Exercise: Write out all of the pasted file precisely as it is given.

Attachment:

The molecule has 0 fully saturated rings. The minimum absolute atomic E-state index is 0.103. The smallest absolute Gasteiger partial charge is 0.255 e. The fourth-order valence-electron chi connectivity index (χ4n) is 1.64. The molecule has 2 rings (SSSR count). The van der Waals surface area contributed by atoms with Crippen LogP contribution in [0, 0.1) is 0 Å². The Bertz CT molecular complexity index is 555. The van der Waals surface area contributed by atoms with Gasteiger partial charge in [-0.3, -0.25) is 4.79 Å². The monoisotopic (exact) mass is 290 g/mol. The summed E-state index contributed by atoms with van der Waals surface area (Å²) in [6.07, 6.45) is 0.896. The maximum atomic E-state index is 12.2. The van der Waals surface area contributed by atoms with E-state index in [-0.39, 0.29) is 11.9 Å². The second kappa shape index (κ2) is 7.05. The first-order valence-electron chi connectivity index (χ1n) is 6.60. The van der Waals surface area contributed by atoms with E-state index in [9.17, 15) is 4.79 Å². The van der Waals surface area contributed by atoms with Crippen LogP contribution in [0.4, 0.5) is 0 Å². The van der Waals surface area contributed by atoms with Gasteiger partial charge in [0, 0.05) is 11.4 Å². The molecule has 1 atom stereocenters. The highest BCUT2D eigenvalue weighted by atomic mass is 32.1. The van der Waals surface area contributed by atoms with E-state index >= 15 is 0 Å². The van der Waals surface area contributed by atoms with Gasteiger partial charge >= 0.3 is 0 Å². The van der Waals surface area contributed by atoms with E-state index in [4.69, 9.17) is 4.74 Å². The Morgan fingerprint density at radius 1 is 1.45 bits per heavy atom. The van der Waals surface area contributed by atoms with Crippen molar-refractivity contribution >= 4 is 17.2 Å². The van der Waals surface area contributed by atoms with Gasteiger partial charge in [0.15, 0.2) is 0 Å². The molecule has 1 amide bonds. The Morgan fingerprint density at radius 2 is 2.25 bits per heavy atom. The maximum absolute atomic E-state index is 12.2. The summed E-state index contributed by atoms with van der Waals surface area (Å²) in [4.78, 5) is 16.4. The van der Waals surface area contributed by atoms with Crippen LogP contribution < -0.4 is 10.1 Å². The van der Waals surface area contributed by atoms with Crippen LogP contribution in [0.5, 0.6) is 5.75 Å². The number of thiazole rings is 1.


The molecule has 0 fully saturated rings. The minimum absolute atomic E-state index is 0.103. The smallest absolute Gasteiger partial charge is 0.255 e. The fourth-order valence-electron chi connectivity index (χ4n) is 1.64. The molecule has 2 rings (SSSR count). The van der Waals surface area contributed by atoms with Crippen LogP contribution in [0, 0.1) is 0 Å². The Bertz CT molecular complexity index is 555. The van der Waals surface area contributed by atoms with Gasteiger partial charge in [-0.3, -0.25) is 4.79 Å². The monoisotopic (exact) mass is 290 g/mol. The summed E-state index contributed by atoms with van der Waals surface area (Å²) in [6.07, 6.45) is 0.896. The maximum atomic E-state index is 12.2. The van der Waals surface area contributed by atoms with E-state index in [-0.39, 0.29) is 11.9 Å². The second kappa shape index (κ2) is 7.05. The first-order valence-electron chi connectivity index (χ1n) is 6.60. The van der Waals surface area contributed by atoms with E-state index in [9.17, 15) is 4.79 Å². The van der Waals surface area contributed by atoms with Crippen LogP contribution in [0.4, 0.5) is 0 Å². The van der Waals surface area contributed by atoms with Gasteiger partial charge in [0, 0.05) is 11.4 Å². The molecule has 1 atom stereocenters. The highest BCUT2D eigenvalue weighted by atomic mass is 32.1. The van der Waals surface area contributed by atoms with E-state index >= 15 is 0 Å². The van der Waals surface area contributed by atoms with Gasteiger partial charge >= 0.3 is 0 Å². The van der Waals surface area contributed by atoms with E-state index in [4.69, 9.17) is 4.74 Å². The Morgan fingerprint density at radius 1 is 1.45 bits per heavy atom. The van der Waals surface area contributed by atoms with Crippen molar-refractivity contribution >= 4 is 17.2 Å². The van der Waals surface area contributed by atoms with Gasteiger partial charge in [0.15, 0.2) is 0 Å². The molecule has 1 amide bonds. The Morgan fingerprint density at radius 2 is 2.25 bits per heavy atom. The maximum absolute atomic E-state index is 12.2. The summed E-state index contributed by atoms with van der Waals surface area (Å²) in [4.78, 5) is 16.4. The van der Waals surface area contributed by atoms with Crippen LogP contribution < -0.4 is 10.1 Å². The van der Waals surface area contributed by atoms with Crippen LogP contribution in [0.5, 0.6) is 5.75 Å². The number of thiazole rings is 1.